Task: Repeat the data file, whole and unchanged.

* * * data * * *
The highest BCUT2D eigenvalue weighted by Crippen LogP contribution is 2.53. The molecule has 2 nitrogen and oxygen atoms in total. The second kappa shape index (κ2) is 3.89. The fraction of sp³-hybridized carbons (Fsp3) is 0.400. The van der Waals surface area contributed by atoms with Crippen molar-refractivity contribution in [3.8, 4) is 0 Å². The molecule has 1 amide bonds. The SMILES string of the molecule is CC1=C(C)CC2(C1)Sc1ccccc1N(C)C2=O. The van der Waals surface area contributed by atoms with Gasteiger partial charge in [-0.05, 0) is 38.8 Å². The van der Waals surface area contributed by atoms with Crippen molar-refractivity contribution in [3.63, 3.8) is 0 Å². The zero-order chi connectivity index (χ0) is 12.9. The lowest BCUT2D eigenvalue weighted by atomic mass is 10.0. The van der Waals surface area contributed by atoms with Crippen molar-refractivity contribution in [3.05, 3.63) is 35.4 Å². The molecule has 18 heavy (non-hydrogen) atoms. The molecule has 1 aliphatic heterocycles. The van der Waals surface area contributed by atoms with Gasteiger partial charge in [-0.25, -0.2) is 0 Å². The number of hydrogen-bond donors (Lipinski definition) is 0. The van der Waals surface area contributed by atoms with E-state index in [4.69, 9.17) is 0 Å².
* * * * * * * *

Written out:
The highest BCUT2D eigenvalue weighted by Crippen LogP contribution is 2.53. The molecule has 2 nitrogen and oxygen atoms in total. The second kappa shape index (κ2) is 3.89. The fraction of sp³-hybridized carbons (Fsp3) is 0.400. The van der Waals surface area contributed by atoms with Crippen molar-refractivity contribution in [3.8, 4) is 0 Å². The molecule has 1 amide bonds. The SMILES string of the molecule is CC1=C(C)CC2(C1)Sc1ccccc1N(C)C2=O. The van der Waals surface area contributed by atoms with Gasteiger partial charge in [-0.05, 0) is 38.8 Å². The van der Waals surface area contributed by atoms with Crippen molar-refractivity contribution in [3.63, 3.8) is 0 Å². The zero-order chi connectivity index (χ0) is 12.9. The lowest BCUT2D eigenvalue weighted by atomic mass is 10.0. The van der Waals surface area contributed by atoms with Crippen molar-refractivity contribution in [3.05, 3.63) is 35.4 Å². The molecule has 18 heavy (non-hydrogen) atoms. The molecule has 1 aliphatic heterocycles. The van der Waals surface area contributed by atoms with Gasteiger partial charge in [-0.25, -0.2) is 0 Å². The number of hydrogen-bond donors (Lipinski definition) is 0. The van der Waals surface area contributed by atoms with E-state index in [4.69, 9.17) is 0 Å².